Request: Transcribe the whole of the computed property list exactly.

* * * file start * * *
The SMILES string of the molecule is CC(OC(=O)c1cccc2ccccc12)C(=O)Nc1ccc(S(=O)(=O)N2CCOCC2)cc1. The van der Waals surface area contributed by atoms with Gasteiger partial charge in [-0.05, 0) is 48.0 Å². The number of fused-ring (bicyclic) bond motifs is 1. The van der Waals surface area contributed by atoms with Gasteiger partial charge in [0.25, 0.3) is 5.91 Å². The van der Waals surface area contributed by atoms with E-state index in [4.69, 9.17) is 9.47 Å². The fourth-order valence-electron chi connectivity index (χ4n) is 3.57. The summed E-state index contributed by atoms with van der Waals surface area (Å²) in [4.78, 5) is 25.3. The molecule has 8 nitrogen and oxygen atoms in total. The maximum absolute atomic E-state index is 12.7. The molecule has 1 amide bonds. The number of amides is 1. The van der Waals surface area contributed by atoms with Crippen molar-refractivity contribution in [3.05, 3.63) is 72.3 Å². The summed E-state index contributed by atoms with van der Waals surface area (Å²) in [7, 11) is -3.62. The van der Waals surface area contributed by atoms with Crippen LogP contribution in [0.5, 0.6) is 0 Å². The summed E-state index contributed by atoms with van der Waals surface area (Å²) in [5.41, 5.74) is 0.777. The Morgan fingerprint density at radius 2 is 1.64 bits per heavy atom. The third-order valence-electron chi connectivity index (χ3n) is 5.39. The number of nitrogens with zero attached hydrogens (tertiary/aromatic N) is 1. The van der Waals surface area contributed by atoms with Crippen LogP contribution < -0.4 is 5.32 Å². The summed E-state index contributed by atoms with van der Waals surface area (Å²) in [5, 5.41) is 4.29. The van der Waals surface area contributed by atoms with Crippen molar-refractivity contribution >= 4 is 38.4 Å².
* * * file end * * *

The SMILES string of the molecule is CC(OC(=O)c1cccc2ccccc12)C(=O)Nc1ccc(S(=O)(=O)N2CCOCC2)cc1. The van der Waals surface area contributed by atoms with Gasteiger partial charge in [-0.05, 0) is 48.0 Å². The number of fused-ring (bicyclic) bond motifs is 1. The van der Waals surface area contributed by atoms with Gasteiger partial charge in [0.25, 0.3) is 5.91 Å². The van der Waals surface area contributed by atoms with E-state index in [4.69, 9.17) is 9.47 Å². The fourth-order valence-electron chi connectivity index (χ4n) is 3.57. The summed E-state index contributed by atoms with van der Waals surface area (Å²) in [4.78, 5) is 25.3. The molecule has 8 nitrogen and oxygen atoms in total. The maximum absolute atomic E-state index is 12.7. The molecule has 1 amide bonds. The number of amides is 1. The van der Waals surface area contributed by atoms with Crippen molar-refractivity contribution in [3.05, 3.63) is 72.3 Å². The summed E-state index contributed by atoms with van der Waals surface area (Å²) in [7, 11) is -3.62. The van der Waals surface area contributed by atoms with Crippen LogP contribution in [0.5, 0.6) is 0 Å². The summed E-state index contributed by atoms with van der Waals surface area (Å²) in [5.41, 5.74) is 0.777. The Morgan fingerprint density at radius 2 is 1.64 bits per heavy atom. The third-order valence-electron chi connectivity index (χ3n) is 5.39. The number of nitrogens with zero attached hydrogens (tertiary/aromatic N) is 1. The van der Waals surface area contributed by atoms with Crippen LogP contribution < -0.4 is 5.32 Å². The summed E-state index contributed by atoms with van der Waals surface area (Å²) in [5, 5.41) is 4.29. The van der Waals surface area contributed by atoms with Crippen molar-refractivity contribution >= 4 is 38.4 Å².